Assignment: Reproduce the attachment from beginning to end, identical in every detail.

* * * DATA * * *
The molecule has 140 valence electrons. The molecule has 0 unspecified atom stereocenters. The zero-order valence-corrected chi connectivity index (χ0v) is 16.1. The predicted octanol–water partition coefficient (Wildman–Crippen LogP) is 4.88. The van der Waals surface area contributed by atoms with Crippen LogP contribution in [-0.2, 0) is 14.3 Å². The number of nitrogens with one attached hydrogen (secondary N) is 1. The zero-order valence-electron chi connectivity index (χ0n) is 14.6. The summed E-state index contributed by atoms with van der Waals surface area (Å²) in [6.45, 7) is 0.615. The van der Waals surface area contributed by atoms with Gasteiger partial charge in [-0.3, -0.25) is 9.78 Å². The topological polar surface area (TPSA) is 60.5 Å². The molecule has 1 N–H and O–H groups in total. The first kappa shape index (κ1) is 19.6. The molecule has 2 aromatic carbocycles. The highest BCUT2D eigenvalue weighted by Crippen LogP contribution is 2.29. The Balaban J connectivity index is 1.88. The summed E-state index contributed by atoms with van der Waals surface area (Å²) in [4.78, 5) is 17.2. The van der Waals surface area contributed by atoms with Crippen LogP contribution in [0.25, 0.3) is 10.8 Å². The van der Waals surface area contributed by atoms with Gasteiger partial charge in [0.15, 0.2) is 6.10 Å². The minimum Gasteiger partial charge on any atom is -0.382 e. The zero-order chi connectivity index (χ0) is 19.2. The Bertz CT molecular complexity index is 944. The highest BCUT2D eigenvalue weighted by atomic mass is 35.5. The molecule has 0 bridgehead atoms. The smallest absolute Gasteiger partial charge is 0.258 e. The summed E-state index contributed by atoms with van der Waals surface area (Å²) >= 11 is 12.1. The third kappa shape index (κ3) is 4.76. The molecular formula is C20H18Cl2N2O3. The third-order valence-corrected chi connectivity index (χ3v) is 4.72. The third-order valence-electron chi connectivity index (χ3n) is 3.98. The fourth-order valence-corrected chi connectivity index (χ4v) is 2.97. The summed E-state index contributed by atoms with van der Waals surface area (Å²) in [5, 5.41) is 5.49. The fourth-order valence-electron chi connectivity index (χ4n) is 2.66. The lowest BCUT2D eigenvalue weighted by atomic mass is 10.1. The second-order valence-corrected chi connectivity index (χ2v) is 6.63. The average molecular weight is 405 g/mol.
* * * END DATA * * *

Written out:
The molecule has 140 valence electrons. The molecule has 0 unspecified atom stereocenters. The zero-order valence-corrected chi connectivity index (χ0v) is 16.1. The predicted octanol–water partition coefficient (Wildman–Crippen LogP) is 4.88. The van der Waals surface area contributed by atoms with Crippen LogP contribution in [-0.2, 0) is 14.3 Å². The number of nitrogens with one attached hydrogen (secondary N) is 1. The zero-order valence-electron chi connectivity index (χ0n) is 14.6. The summed E-state index contributed by atoms with van der Waals surface area (Å²) in [6.45, 7) is 0.615. The van der Waals surface area contributed by atoms with Gasteiger partial charge in [-0.3, -0.25) is 9.78 Å². The topological polar surface area (TPSA) is 60.5 Å². The molecule has 1 N–H and O–H groups in total. The first kappa shape index (κ1) is 19.6. The molecule has 2 aromatic carbocycles. The highest BCUT2D eigenvalue weighted by Crippen LogP contribution is 2.29. The Balaban J connectivity index is 1.88. The summed E-state index contributed by atoms with van der Waals surface area (Å²) in [4.78, 5) is 17.2. The van der Waals surface area contributed by atoms with Crippen LogP contribution in [0.25, 0.3) is 10.8 Å². The van der Waals surface area contributed by atoms with Gasteiger partial charge in [0.15, 0.2) is 6.10 Å². The minimum Gasteiger partial charge on any atom is -0.382 e. The zero-order chi connectivity index (χ0) is 19.2. The Bertz CT molecular complexity index is 944. The highest BCUT2D eigenvalue weighted by atomic mass is 35.5. The molecule has 0 bridgehead atoms. The smallest absolute Gasteiger partial charge is 0.258 e. The summed E-state index contributed by atoms with van der Waals surface area (Å²) >= 11 is 12.1. The third kappa shape index (κ3) is 4.76. The molecular formula is C20H18Cl2N2O3. The third-order valence-corrected chi connectivity index (χ3v) is 4.72. The third-order valence-electron chi connectivity index (χ3n) is 3.98. The fourth-order valence-corrected chi connectivity index (χ4v) is 2.97. The summed E-state index contributed by atoms with van der Waals surface area (Å²) in [5, 5.41) is 5.49. The fourth-order valence-electron chi connectivity index (χ4n) is 2.66. The lowest BCUT2D eigenvalue weighted by atomic mass is 10.1. The second-order valence-corrected chi connectivity index (χ2v) is 6.63. The average molecular weight is 405 g/mol.